Taking advantage of error fares is one of the best ways to find cheap flights, but few people know what an error fare is or how they can make the most of mistake pricing.
That’s where I come in. In 2017, I set out to take 12 trips in 12 months while employed full-time as a nonprofit attorney. I had to get creative and find ways to make my salary stretch, from taking on a second job teaching English online to finding cheap flights around the world.
I learned that there are three main ways to get cheap flights: 1) signing up for flight alerts to take advantage of sales, price drops and error fares; 2) flying with budget airlines like Wow Air or JetBlue and 3) using points or miles to book award travel.
This list is non-exhaustive. There are also people who get companion passes or find deals in other ways, but these three methods have helped me land a $16 flight to Ecuador, $38 flight to New Zealand and $22 roundtrip flight to San Francisco.
Today, we’re going to talk about error fares specifically, and how you can get a cheap flight by taking advantage of mistake pricing.
What is an error fare?
An error fare is a mistake or miscalculation made by an airline that opens up tickets for a price that seems too good to be true, and sometimes is.
For instance, a ticket to Kenya might be $1,400 originally, but while inputting the price the airline employee drops the one and lists the ticket for $400.
Generally, error fares are attributable to just that — human error. The key is to catch the mistake while the price is still live and book the ticket at the lower price.
Can you give me an example of an error fare?
In November 2017, I flew roundtrip from Miami to Buenos Aires, Argentina for $331.
There were no points used to land this deal, no gimmicks, just a good ol’ fashioned fat thumb that messed up the price of the ticket long enough for me to take advantage of it.
Typically, Argentina is an expensive destination to reach no matter your point of departure. It’s at the very end of South America and is a high-end place to visit, with Buenos Aires often labeled as the Paris of South America.
When I found this error fare, I booked immediately through the LATAM website and was pleasantly surprised when I received the confirmation.
Normally, the ticket price would have cost me $800-$1,000, so this was a steal.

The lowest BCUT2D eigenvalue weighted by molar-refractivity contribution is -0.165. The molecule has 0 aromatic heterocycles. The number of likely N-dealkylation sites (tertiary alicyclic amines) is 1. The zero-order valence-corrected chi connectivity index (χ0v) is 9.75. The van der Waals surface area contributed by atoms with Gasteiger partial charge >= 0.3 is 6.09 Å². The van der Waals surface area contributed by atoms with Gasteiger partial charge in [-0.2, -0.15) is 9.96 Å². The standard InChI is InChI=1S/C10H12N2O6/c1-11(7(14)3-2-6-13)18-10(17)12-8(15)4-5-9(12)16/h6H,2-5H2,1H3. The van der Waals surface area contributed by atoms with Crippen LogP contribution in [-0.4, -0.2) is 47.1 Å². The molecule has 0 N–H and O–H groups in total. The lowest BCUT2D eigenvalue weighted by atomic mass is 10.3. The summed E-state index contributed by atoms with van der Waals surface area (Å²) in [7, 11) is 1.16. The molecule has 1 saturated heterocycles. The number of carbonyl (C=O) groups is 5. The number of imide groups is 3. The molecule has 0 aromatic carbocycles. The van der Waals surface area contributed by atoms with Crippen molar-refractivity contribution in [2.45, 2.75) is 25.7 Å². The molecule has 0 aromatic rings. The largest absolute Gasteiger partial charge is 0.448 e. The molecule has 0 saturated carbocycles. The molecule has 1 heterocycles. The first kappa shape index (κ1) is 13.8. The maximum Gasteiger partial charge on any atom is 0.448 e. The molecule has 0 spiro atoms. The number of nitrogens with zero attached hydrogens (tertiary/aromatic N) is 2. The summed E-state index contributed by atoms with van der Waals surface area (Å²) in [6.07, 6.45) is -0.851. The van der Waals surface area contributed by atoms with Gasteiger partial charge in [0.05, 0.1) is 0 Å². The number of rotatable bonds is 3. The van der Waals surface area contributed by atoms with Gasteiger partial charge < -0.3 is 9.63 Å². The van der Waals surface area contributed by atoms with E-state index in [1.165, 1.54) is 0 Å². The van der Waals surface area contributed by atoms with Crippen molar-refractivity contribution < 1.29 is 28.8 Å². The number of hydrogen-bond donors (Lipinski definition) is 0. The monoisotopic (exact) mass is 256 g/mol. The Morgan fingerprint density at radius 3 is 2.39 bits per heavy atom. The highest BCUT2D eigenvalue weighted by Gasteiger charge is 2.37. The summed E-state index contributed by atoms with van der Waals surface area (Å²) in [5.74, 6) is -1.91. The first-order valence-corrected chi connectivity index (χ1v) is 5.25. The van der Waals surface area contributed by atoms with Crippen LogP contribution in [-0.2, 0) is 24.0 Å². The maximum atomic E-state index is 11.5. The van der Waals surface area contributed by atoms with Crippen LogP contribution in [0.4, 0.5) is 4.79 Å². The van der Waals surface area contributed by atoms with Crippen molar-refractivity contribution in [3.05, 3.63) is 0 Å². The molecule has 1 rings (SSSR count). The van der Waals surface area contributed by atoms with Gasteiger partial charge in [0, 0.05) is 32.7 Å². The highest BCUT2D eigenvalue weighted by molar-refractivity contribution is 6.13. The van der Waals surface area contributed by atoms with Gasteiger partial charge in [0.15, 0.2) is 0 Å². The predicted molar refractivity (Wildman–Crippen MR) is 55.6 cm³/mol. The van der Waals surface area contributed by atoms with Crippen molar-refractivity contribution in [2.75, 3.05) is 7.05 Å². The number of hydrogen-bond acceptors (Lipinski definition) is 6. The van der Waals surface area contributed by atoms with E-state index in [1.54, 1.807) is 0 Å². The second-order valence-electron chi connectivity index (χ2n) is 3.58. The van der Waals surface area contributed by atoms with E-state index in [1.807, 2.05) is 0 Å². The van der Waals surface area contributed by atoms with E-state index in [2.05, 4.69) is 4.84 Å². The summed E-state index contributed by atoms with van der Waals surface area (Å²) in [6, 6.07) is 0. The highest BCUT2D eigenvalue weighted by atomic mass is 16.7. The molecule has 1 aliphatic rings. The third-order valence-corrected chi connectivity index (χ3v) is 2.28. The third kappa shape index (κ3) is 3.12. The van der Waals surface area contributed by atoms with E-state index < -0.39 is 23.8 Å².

How do you find out about error fares?
Typically, you can find out about error fares through flight alert programs.
There are many ways to get notified, from email alerts to mobile pop-ups.
The key is to act the moment the alert is released since you have to take advantage of the error before the airline realizes their mistake and fixes it.
It’s a race for cheap flights with a dream destination at the finish line, like the New Zealand example shown above.
Are error fares always honored?
A good alert program should let you know that a deal is a mistake fare, and inform you that there’s a chance the airline won’t honor the booking.
If that occurs, you have the option of paying the difference in fare or getting a full refund, so you have nothing to lose by attempting to take advantage of mistake pricing.
Typically, error fares are more likely to be honored if they are booked directly through the airline’s website as opposed to third party booking sites, like Cheapflights.com or Cheapoair.com.
Bonus points if you already have an account with the airline and are a loyal customer.
The number of people who book the deal could also have an effect. If you’re the only one who found out about it, chances are high they’ll just let you skate by.
However if hundreds of people booked the deal, sometimes the airline will take the PR hit rather than the financial loss.
This was the case with British Airlines when in 2018 they refused to honor thousands of tickets that had been booked for a mistake fare to Tel Aviv. Notably, those tickets were booked through third party sites.
Should you book an error fare?
While there’s always a chance the fare won’t be honored, you don’t have anything to lose.
Worse case scenario, you get your money back and continue on the hunt for the next unbelievable deal. The only caveat is that you should wait at least a week before reserving any accommodations or making non-refundable travel purchases.
By then, you’ll usually have a better idea of whether the airline will let you move forward or renege on the deal.
Till next time, safe travels!
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